7. It is revealed that Stanley has already wished for his seventh wish. Before signing the contract, George offers him any wish to prove that he is the Devil. Stanley wishes for a Frobisher and Gleeson Raspberry Ice lolly. However, he is unaware that this counts as a wish until he is unable to escape his 6th wish.


Initially, the film met with mixed reviews in the US. Roger Ebert, in a review written early in his career, compared the film's humor to that of Bob and Ray. He called Bedazzled's satire "barbed and contemporary ... dry and understated," and overall, a "magnificently photographed, intelligent, very funny film.". On the other hand,Bosley Crowther of The New York Times called it a "pretentiously metaphorical picture" which becomes "awfully precious and monotonous and eventually ... fags out in sheer bad taste." Crowther does, however, compliment Donen for his "colorful and graphic" mise-en-scène.

In its home market, the UK, where Cook and Moore were already a very popular and well known comedy double act, the film did comparatively poorly in financial terms on its release. However, with the passage of time, especially since the death of Cook, it has come to be critically regarded as a genuine comedy classic, and certainly Cook's best filmed role.

The film found greater commercial success in Europe, particularly in Italymarker where it became a major hit on its release.

Missing scene

At least one sequence did not make it into the final film, and it is unclear as to whether it was ever actually shot, although the scene exists in a draft of the original script held in the British Film Institute Library.

Before the opening titles, Stanley Donen sits in a director's chair and addresses the audience directly, expressing anger at having been signed-up to direct such a trivial and inconsequential piece. Donen then claims to have had a change of heart and is about to present us with a more worthy piece. Peter Cook, as the character of Spiggott, then rises slowly from behind the chair, leans forward, and murmurs in Donen's ear, "Just think of the money, Stanley..." The scene then segues in the film's opening credits.


  • The Devil:
    • "Do hope this isn't an awkward moment." (after walking in on Stanley Moon's failed suicide attempt)
    • "You fill me with inertia." (spoken as musical performer Drimble Wedge)
    • "What terrible sins I have working for me. I suppose it's the wages."
    • (to Lust) "Pick your clothes up. You're due down at the Foreign Officemarker." (a reference to the Profumo Affair)
    • (offering anything in exchange for Stanley's soul) "What would you like to be? Prime Minister? Oh, no, wait, I've already signed that deal." (Most likely referring to Harold Wilson, the prime minister at the time).
    • "Pretend I'm God and now dance around me and sing my praises." (after a few seconds) Stanley 'I'm getting tired can we switch places?' George 'That's exactly what I said!'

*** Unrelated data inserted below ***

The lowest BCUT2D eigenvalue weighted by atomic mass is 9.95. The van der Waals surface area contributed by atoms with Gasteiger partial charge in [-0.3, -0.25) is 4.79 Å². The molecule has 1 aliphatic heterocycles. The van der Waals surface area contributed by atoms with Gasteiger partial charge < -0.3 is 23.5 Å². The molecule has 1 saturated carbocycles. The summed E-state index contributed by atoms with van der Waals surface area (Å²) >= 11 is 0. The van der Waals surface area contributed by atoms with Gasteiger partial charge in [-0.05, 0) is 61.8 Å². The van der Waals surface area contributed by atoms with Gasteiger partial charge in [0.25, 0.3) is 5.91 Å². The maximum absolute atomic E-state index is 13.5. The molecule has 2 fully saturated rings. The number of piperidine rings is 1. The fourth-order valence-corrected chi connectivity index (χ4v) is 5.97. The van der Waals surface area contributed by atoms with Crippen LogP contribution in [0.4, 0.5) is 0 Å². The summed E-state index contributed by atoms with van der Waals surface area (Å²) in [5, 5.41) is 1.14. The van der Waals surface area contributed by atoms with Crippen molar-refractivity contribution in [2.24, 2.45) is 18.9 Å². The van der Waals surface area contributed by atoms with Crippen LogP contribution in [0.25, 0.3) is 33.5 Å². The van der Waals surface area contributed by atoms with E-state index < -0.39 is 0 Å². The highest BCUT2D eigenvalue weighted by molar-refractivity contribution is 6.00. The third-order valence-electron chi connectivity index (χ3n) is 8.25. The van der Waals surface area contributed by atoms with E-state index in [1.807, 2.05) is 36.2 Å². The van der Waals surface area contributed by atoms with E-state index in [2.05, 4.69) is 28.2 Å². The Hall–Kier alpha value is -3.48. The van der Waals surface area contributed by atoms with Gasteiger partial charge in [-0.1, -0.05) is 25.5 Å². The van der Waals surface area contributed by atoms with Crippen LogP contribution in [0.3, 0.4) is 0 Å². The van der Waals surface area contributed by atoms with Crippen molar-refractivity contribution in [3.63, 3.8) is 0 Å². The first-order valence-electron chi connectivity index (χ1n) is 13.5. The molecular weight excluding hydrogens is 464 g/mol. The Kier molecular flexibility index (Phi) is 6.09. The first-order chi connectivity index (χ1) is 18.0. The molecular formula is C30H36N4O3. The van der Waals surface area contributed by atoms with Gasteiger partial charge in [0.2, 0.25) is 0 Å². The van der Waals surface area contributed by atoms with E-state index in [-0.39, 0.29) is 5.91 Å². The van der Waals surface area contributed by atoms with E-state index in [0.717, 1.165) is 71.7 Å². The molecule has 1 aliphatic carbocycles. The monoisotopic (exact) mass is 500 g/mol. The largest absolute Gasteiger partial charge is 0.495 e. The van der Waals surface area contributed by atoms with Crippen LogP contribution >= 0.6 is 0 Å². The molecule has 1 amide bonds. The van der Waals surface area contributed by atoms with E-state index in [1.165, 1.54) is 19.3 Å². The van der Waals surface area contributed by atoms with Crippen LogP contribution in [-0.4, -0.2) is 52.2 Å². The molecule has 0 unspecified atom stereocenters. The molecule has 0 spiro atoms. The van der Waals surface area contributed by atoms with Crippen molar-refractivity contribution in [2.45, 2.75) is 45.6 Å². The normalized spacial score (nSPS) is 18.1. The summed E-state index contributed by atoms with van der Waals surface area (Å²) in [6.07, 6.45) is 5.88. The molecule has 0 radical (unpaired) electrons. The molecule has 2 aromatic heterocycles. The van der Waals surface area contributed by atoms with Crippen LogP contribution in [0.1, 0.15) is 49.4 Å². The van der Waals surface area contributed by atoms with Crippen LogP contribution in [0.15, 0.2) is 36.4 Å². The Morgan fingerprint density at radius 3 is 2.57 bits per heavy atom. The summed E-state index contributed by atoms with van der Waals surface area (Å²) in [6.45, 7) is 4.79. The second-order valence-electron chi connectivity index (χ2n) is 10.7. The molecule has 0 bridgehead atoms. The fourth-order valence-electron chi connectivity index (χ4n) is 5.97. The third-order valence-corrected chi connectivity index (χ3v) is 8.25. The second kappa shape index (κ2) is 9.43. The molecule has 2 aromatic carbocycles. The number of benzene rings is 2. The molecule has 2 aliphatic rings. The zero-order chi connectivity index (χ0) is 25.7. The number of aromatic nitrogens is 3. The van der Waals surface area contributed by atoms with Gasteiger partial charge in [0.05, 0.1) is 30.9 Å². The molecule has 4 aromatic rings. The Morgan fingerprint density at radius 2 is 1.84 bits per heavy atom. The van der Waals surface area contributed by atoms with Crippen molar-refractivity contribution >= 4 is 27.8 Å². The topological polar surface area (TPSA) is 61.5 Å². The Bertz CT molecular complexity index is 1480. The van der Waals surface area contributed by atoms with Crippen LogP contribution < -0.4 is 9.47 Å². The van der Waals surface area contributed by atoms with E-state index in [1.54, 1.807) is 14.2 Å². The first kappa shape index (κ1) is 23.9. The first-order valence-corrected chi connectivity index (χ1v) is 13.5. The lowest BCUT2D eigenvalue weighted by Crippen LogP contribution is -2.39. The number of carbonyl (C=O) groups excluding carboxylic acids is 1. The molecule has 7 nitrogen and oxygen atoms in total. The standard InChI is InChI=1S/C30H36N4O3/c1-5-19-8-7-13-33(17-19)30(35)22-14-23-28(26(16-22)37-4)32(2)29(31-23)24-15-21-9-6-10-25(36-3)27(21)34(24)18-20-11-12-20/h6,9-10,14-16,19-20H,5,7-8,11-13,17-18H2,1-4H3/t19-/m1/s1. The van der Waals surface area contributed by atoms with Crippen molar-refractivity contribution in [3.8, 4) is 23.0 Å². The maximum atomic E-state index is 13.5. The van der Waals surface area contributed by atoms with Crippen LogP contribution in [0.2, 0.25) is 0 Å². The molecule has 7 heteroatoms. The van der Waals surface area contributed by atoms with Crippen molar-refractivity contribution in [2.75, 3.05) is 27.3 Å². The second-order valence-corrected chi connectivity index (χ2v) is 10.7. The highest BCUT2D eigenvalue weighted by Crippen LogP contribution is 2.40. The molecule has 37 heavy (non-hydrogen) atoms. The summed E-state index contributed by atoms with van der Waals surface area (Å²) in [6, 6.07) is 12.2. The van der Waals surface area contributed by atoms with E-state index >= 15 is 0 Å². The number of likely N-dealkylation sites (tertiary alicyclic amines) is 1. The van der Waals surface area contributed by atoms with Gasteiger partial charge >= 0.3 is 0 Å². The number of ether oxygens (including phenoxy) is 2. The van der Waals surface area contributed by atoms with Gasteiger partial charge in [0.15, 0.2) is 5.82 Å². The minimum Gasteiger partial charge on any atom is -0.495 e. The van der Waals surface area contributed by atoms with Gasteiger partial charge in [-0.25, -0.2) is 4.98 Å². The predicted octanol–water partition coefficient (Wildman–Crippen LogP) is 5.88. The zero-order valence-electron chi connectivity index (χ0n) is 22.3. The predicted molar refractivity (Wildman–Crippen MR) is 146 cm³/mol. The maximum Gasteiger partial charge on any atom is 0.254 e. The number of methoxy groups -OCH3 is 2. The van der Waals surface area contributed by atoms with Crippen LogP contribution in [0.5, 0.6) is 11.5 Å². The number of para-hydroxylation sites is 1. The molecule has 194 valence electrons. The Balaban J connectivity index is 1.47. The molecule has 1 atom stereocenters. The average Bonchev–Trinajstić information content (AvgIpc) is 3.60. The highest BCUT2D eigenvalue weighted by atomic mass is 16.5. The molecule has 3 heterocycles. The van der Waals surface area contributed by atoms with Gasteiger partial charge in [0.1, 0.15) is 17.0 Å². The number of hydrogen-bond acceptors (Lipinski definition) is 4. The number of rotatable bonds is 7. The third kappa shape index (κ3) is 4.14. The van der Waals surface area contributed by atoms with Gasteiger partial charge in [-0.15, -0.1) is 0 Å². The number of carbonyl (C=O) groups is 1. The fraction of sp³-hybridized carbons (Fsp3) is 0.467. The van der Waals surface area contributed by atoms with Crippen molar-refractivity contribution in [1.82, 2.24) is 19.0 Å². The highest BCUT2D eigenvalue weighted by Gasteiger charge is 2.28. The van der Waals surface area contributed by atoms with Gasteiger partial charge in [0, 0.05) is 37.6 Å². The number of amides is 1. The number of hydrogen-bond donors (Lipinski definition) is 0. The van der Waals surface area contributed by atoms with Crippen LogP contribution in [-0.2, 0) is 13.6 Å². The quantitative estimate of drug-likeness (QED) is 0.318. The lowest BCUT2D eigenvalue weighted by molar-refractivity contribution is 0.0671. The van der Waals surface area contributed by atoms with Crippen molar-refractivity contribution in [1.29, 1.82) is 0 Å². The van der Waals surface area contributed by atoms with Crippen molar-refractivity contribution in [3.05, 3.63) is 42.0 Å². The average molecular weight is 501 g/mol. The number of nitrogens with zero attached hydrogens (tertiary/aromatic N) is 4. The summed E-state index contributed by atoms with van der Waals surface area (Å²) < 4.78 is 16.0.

• "There was a time when I used to get lots of ideas — I thought up the Seven Deadly Sins in one afternoon. The only thing I've come up with recently is advertising."
    • "It's the standard contract. Gives you seven wishes in accordance with the mystic rules of life. Seven Days of the Week, Seven Deadly Sins, Seven Seas, Seven Brides for Seven Brothers —" (also directed by Donen)
    • (To a pigeon about to fly over a man) "Release your doo-dahs."
    • "You realize that suicide's a criminal offence. In less enlightened times, they'd have hung you for it."
    • "Suicide, really — that's the last thing you should try."
    • (During a conversation about politics, a character with a severe speech impediment struggles to express a thought. Spiggot replies dismissively ...) "Well, that's easy for you to say."
    • "In the words of Marcel Proust — and this applies to any woman in the world — if you can stay up and listen with a fair degree of attention to whatever garbage, no matter how stupid it is, that they're coming out with, till ten minutes past four in the morning — you're in!"
    • (Regarding last minute repentance) "I lost Mussolini that way, all that work, then right at the end with the rope around his neck, he says, 'Scusi. Mille regretti,' and up he goes!"
    • "Everything I've ever told you's been a lie, including that."
    • "Don't ever believe anything I've said; believe me."

  • Stanley Moon:
    • (reading Faustian contract) "I, Stanley Moon, hereinafter and in the hereafter to be known as 'The Damned' — The damned?!"

  • George Spiggot:
    • (saying the "magic word") "Julie Andrews!"


  1. Review of Bedazzled, from Roger Ebert, published January 30, 1968
  2. The Screen: Son of Seven Deadly Sins: Bedazzled, by Moore and Cook, a December 11, 1967 review from The New York Times